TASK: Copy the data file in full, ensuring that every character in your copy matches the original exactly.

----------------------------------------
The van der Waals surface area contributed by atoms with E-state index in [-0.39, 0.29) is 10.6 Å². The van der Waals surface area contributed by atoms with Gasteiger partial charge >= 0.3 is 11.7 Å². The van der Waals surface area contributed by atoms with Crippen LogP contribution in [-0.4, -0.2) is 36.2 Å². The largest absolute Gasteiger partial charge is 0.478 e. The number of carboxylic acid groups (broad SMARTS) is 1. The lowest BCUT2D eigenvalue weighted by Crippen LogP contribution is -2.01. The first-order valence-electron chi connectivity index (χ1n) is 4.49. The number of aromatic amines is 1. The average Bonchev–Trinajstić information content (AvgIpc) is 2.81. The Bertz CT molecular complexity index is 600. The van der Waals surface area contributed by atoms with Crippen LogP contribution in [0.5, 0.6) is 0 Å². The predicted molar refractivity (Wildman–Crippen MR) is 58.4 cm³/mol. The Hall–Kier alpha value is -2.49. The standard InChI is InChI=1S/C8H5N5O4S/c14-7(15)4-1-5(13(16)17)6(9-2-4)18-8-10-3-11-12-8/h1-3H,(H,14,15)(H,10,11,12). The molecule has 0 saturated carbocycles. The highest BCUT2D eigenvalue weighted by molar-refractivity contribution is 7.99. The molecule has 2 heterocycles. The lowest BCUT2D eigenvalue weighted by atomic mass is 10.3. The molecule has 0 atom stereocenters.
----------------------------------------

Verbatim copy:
The van der Waals surface area contributed by atoms with E-state index in [-0.39, 0.29) is 10.6 Å². The van der Waals surface area contributed by atoms with Gasteiger partial charge >= 0.3 is 11.7 Å². The van der Waals surface area contributed by atoms with Crippen LogP contribution in [-0.4, -0.2) is 36.2 Å². The largest absolute Gasteiger partial charge is 0.478 e. The number of carboxylic acid groups (broad SMARTS) is 1. The lowest BCUT2D eigenvalue weighted by Crippen LogP contribution is -2.01. The first-order valence-electron chi connectivity index (χ1n) is 4.49. The number of aromatic amines is 1. The average Bonchev–Trinajstić information content (AvgIpc) is 2.81. The Bertz CT molecular complexity index is 600. The van der Waals surface area contributed by atoms with Crippen LogP contribution in [0.5, 0.6) is 0 Å². The predicted molar refractivity (Wildman–Crippen MR) is 58.4 cm³/mol. The Hall–Kier alpha value is -2.49. The standard InChI is InChI=1S/C8H5N5O4S/c14-7(15)4-1-5(13(16)17)6(9-2-4)18-8-10-3-11-12-8/h1-3H,(H,14,15)(H,10,11,12). The molecule has 0 saturated carbocycles. The highest BCUT2D eigenvalue weighted by molar-refractivity contribution is 7.99. The molecule has 2 heterocycles. The lowest BCUT2D eigenvalue weighted by atomic mass is 10.3. The molecule has 0 atom stereocenters.